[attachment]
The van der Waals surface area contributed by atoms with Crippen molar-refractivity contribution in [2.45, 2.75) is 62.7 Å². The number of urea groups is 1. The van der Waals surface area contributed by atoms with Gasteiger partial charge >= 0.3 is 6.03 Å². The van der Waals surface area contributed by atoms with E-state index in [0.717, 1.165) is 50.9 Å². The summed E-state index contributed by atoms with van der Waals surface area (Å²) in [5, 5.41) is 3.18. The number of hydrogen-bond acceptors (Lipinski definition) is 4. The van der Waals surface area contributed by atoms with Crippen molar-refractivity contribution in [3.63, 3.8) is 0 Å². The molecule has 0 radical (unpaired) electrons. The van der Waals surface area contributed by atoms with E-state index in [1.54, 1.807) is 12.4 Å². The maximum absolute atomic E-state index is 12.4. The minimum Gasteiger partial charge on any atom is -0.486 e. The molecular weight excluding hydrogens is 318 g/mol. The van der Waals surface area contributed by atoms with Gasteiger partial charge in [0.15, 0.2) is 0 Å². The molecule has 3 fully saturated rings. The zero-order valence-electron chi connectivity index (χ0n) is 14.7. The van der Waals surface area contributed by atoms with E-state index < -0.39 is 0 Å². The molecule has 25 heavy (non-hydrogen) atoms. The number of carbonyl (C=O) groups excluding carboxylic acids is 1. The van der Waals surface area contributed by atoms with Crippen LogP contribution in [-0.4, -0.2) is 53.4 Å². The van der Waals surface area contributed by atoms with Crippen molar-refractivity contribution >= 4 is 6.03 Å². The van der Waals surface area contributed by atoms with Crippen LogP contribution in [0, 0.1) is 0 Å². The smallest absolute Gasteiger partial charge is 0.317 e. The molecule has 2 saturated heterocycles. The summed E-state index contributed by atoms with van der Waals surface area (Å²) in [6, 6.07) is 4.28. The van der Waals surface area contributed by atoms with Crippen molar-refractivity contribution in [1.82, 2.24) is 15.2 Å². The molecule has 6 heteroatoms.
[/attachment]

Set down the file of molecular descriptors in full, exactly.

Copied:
The van der Waals surface area contributed by atoms with Crippen molar-refractivity contribution in [2.45, 2.75) is 62.7 Å². The number of urea groups is 1. The van der Waals surface area contributed by atoms with Gasteiger partial charge >= 0.3 is 6.03 Å². The van der Waals surface area contributed by atoms with E-state index in [0.717, 1.165) is 50.9 Å². The summed E-state index contributed by atoms with van der Waals surface area (Å²) in [5, 5.41) is 3.18. The number of hydrogen-bond acceptors (Lipinski definition) is 4. The van der Waals surface area contributed by atoms with Crippen molar-refractivity contribution in [3.63, 3.8) is 0 Å². The molecule has 0 radical (unpaired) electrons. The van der Waals surface area contributed by atoms with E-state index in [1.54, 1.807) is 12.4 Å². The maximum absolute atomic E-state index is 12.4. The minimum Gasteiger partial charge on any atom is -0.486 e. The molecular weight excluding hydrogens is 318 g/mol. The van der Waals surface area contributed by atoms with Gasteiger partial charge in [0.15, 0.2) is 0 Å². The molecule has 3 fully saturated rings. The zero-order valence-electron chi connectivity index (χ0n) is 14.7. The van der Waals surface area contributed by atoms with E-state index < -0.39 is 0 Å². The molecule has 25 heavy (non-hydrogen) atoms. The number of carbonyl (C=O) groups excluding carboxylic acids is 1. The van der Waals surface area contributed by atoms with Crippen LogP contribution in [-0.4, -0.2) is 53.4 Å². The van der Waals surface area contributed by atoms with Crippen molar-refractivity contribution >= 4 is 6.03 Å². The van der Waals surface area contributed by atoms with Crippen LogP contribution in [0, 0.1) is 0 Å². The smallest absolute Gasteiger partial charge is 0.317 e. The molecule has 2 saturated heterocycles. The summed E-state index contributed by atoms with van der Waals surface area (Å²) in [6, 6.07) is 4.28. The van der Waals surface area contributed by atoms with Crippen molar-refractivity contribution in [1.82, 2.24) is 15.2 Å². The molecule has 6 heteroatoms.